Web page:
Flexible food packaging is no mere trend, and it is more than just convenient for you and the end users you serve. It is an ecologically sound choice that helps you meet environmental initiatives for a lower carbon footprint. What’s more, companies that monitor their carbon footprint and implement improvements tend to make money, not lose it, on the switch, according to Scientific American.
If you are committed to a greener environment, flexible food packaging is a leap in the right direction. Here is why flexible packaging is such an important part of an eco-friendly policy for the food processing industry.
Reduce Raw Packaging Materials
Flexible packaging requires fewer materials to contain, protect, and transport food than its rigid counterparts. According to the Flexible Packaging Association (FPA), it takes about three pounds of aluminum or six pounds of rigid PET plastic to contain 60 pounds of beverage. If you opt for glass, expect to use 50 pounds to contain the same amount of liquids. On the opposite end of the scale, 1.5 pounds of flexible packaging does the same job.
Consume Less Energy
Choose flexible packaging and use less energy along the whole lifecycle, from manufacture to disposal. A recent FPA publication, “Flexible Packaging: Less Resources; Less Footprint; More Value”, states that flexible materials consume half the energy as their nearest competitor.
Flexible materials use less energy to manufacture. Because they are small and collapsible, they require less energy to transport when empty. When filled, their comparably small size and lightweight nature require less energy to transport, whether the vehicle is a delivery truck or a warehouse forklift. At the end of the lifecycle, fewer fossil fuels are needed to transport the empty containers. Check out our full product line of flexible materials and see the wide range of choices available.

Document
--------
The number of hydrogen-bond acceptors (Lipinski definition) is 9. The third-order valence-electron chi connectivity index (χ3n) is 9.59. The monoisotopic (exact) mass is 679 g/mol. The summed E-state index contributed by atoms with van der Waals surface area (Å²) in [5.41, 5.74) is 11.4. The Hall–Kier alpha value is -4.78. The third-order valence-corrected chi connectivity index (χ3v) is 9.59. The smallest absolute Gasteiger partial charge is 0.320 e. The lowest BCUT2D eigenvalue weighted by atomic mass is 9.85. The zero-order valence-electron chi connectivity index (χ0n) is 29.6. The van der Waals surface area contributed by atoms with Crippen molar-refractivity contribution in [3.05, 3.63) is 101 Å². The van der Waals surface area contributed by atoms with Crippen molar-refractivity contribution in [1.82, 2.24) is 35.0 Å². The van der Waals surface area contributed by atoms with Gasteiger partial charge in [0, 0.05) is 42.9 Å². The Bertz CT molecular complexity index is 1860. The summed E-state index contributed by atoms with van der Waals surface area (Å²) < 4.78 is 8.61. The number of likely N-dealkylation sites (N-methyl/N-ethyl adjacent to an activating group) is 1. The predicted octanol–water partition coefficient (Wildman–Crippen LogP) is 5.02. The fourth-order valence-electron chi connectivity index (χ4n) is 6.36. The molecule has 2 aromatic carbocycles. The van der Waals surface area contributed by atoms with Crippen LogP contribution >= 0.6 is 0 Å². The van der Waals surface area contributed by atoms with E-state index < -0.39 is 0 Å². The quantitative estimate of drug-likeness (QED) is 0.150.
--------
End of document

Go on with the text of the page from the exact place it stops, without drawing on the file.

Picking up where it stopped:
Generate Fewer Carbon Emissions
Less energy translates to fewer carbon emissions. In the same FPA publication, the Association says flexible materials produce 75 percent fewer carbon emissions than the next closest packaging option.
Choose glass, and get in return about a 1:1 product to packaging ratio and .29 in carbon emissions (Kg CO2 e / 8 ounces). Aluminum is better, but it offers a 21:1 product to packaging ratio and .08 in carbon emissions for the same volume. Flexible packaging provides the highest product to packaging ratio—35:1—and only .02 in carbon emissions.
Send Less Packaging to Landfills
No one wants to layer more unnecessary waste onto already overburdened landfills. Most businesses and consumers want to reduce their impact, and flexible packaging helps you support that initiative.
Fewer materials and less packaging put you in a more advantageous position for waste reduction from the start. Flexible packaging can also help improve food product shelf life, says the FPA, so less packaging is thrown away unnecessarily. With ongoing research into recycling potential, flexible materials stand to produce even less waste in the future.
The benefits of flexible packaging for food products begin at the manufacturing level, span the food processing stage, extend to the end user, and continue through disposal or recycling. It uses fewer raw materials, produces fewer carbon emissions, and is effective for containing and protecting food as well.
At CDF Corporation, sustainability and environmental awareness have been part of our policy since 1971. If you are ready to move into the future and reduce your carbon footprint, contact us for a free sample and download our corporate brochure.